Institute Hosts AMBIC December Conference, Unveils New Research
The Robert E. Fischell Institute for Biomedical Devices hosted the Advanced Mammalian Biomanufacturing Innovation Center’s (AMBIC) December 9-11 conference in College Park, MD. AMBIC is a multi-university center which develops emerging technologies, knowledge, design tools, and methods that apply and integrate high-throughput and genome-based technologies to fast-track advanced biomanufacturing processes. AMBIC brings together leading academic and industrial biotechnologists focused on mammalian cell culture manufacturing at a pre-competitive research level to address the complex problems in biopharmaceutical manufacturing.
AMBIC Industrial Board members and other researchers convened to provide updates on current AMBIC projects, and present new project proposals. The conference attracted approximately 175 attendees, who also toured University of Maryland’s A. James Clark Hall, where the Fischell Department of Bioengineering (BIOE) and the Fischell Institute is housed.
One of the December conference’s featured research projects was “Smart Marbles” – bioreactor pods (bPods), which are neutrally buoyant sterilizable microsystem sensor devices that could work within a bioreactor. The concept was developed by graduate student Justin Stine (ECE), Luke Beardslee, M.D., Ph.D., graduate students Chen-Yu Chen and Wu Shang (BIOE/Fischell Institute), Professor Reza Ghodssi (ECE/ISR/Fischell Institute), and Professor William Bentley (BIOE/Fischell Institute.) Their research is being funded by the National Science Foundation (NSF) and AMBIC.
Bioreactors are vessels—typically cylindrical and made of stainless steel— in which a chemical process is carried out involving organisms or biochemically active substances derived from such organisms. They come in a variety of sizes and are used for fermentation, as in the beer industry, or to grow cells or cultures for tissue or biochemical engineering.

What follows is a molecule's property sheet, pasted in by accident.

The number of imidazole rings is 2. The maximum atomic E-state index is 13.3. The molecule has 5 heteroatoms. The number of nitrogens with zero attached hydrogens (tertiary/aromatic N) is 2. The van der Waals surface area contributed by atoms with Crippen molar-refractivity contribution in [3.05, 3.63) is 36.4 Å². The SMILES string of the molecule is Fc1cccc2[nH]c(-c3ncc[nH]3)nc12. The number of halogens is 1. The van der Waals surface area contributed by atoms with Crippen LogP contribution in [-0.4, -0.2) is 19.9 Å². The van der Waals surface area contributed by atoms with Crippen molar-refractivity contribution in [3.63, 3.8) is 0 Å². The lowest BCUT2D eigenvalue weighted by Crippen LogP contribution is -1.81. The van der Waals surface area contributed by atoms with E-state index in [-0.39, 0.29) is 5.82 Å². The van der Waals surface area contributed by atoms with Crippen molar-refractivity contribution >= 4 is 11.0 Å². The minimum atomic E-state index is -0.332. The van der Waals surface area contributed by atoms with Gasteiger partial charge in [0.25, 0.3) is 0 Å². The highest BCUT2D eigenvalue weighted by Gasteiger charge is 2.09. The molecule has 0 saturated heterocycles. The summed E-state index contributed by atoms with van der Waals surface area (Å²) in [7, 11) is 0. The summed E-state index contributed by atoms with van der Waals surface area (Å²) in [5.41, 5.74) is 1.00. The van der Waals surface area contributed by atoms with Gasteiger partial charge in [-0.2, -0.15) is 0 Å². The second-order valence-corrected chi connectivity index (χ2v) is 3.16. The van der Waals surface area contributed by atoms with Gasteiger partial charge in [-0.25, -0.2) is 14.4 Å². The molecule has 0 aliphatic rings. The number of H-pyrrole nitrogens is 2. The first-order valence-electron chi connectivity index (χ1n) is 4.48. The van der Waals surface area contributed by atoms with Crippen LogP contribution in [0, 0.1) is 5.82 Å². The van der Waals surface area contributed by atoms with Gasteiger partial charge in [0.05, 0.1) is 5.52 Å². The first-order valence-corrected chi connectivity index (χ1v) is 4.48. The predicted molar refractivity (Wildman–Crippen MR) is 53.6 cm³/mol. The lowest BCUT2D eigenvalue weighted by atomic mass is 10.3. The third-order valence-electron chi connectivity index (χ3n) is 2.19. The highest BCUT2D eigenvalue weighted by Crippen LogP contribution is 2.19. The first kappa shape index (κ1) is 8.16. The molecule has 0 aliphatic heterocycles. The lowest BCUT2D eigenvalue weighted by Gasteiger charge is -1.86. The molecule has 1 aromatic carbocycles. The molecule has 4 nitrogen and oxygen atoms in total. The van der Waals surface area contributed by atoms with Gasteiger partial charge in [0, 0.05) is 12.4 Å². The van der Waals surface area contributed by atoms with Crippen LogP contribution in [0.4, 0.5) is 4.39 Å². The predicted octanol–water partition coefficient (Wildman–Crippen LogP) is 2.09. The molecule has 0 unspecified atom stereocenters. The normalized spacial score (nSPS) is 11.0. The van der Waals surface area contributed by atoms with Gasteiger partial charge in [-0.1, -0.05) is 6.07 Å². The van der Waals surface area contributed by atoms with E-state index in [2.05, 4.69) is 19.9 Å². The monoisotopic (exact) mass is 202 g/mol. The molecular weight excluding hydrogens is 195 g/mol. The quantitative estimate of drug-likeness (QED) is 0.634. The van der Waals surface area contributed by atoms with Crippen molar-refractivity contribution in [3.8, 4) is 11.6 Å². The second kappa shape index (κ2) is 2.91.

Inside a bioreactor, dissolved oxygen, pH levels and temperature dramatically impact the quality and yields of products. The goal is to provide an optimal and constant environment so the products produced do not have varying patterns of oxidation, deamidation, glycosylation, charge, and so on. Such variations can influence efficacy and disqualify product lots.
Currently, measurements are obtained from drawn samples that represent the reactor’s “average” concentration. Having multiple reporting probes inside the reactor could help companies improve their ability to more consistently produce uniform, viable batches. The need is especially great for sensing the vitally important level of dissolved oxygen.
Maryland’s smart marbles are being designed with microsystems that can “eavesdrop on biology,” performing online dissolved oxygen sensing from inside the bioreactor, then wirelessly transmitting the data to an external user.
Bentley and fellow Fischell Institute faculty member Gregory Payne also unveiled their recent research collaboration with Alan Stone Ph.D., professor of Environmental Health and Engineering and Michael Betenbaugh Ph.D., professor of Chemical and Biomolecular Engineering, of Johns Hopkins University, as well as Sarah Harcum (Ph.D. '93, Chemical Engineering), professor of bioengineering at Clemson University.
Published December 12, 2019